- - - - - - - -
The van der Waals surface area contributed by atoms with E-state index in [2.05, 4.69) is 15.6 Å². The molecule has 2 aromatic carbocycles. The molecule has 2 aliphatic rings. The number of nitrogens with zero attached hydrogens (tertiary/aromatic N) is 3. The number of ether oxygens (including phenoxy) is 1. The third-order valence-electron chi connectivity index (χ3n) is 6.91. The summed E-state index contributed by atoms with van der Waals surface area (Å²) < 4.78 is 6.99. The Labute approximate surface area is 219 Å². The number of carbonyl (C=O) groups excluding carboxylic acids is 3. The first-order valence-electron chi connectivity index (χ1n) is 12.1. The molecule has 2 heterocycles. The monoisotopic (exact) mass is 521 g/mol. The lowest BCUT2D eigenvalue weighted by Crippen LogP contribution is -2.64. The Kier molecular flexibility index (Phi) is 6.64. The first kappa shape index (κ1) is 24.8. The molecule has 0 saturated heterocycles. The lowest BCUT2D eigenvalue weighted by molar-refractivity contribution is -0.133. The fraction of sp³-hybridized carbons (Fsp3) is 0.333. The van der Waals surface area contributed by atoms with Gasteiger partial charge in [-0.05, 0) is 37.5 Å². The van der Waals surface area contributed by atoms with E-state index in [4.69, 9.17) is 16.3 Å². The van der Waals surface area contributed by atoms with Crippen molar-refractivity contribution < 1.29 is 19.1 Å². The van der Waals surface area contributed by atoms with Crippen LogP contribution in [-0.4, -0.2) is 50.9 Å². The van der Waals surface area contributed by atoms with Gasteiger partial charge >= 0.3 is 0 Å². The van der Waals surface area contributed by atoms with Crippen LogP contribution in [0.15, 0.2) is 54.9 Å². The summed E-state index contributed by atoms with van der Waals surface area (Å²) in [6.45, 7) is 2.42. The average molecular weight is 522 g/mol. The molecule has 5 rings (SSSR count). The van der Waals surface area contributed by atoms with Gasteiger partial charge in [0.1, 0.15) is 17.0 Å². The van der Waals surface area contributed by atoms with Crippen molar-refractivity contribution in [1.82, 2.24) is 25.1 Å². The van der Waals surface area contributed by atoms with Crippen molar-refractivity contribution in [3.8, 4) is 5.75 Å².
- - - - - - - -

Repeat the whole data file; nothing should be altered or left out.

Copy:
The van der Waals surface area contributed by atoms with E-state index in [2.05, 4.69) is 15.6 Å². The molecule has 2 aromatic carbocycles. The molecule has 2 aliphatic rings. The number of nitrogens with zero attached hydrogens (tertiary/aromatic N) is 3. The number of ether oxygens (including phenoxy) is 1. The third-order valence-electron chi connectivity index (χ3n) is 6.91. The summed E-state index contributed by atoms with van der Waals surface area (Å²) < 4.78 is 6.99. The Labute approximate surface area is 219 Å². The number of carbonyl (C=O) groups excluding carboxylic acids is 3. The first-order valence-electron chi connectivity index (χ1n) is 12.1. The molecule has 2 heterocycles. The monoisotopic (exact) mass is 521 g/mol. The lowest BCUT2D eigenvalue weighted by Crippen LogP contribution is -2.64. The Kier molecular flexibility index (Phi) is 6.64. The first kappa shape index (κ1) is 24.8. The molecule has 0 saturated heterocycles. The lowest BCUT2D eigenvalue weighted by molar-refractivity contribution is -0.133. The fraction of sp³-hybridized carbons (Fsp3) is 0.333. The van der Waals surface area contributed by atoms with Gasteiger partial charge in [-0.05, 0) is 37.5 Å². The van der Waals surface area contributed by atoms with E-state index in [4.69, 9.17) is 16.3 Å². The van der Waals surface area contributed by atoms with Crippen molar-refractivity contribution < 1.29 is 19.1 Å². The van der Waals surface area contributed by atoms with Crippen LogP contribution in [-0.4, -0.2) is 50.9 Å². The van der Waals surface area contributed by atoms with Gasteiger partial charge >= 0.3 is 0 Å². The van der Waals surface area contributed by atoms with Crippen LogP contribution in [0.15, 0.2) is 54.9 Å². The summed E-state index contributed by atoms with van der Waals surface area (Å²) in [6.45, 7) is 2.42. The average molecular weight is 522 g/mol. The molecule has 5 rings (SSSR count). The van der Waals surface area contributed by atoms with Gasteiger partial charge in [0.1, 0.15) is 17.0 Å². The van der Waals surface area contributed by atoms with Crippen molar-refractivity contribution in [1.82, 2.24) is 25.1 Å². The van der Waals surface area contributed by atoms with Crippen molar-refractivity contribution in [3.8, 4) is 5.75 Å².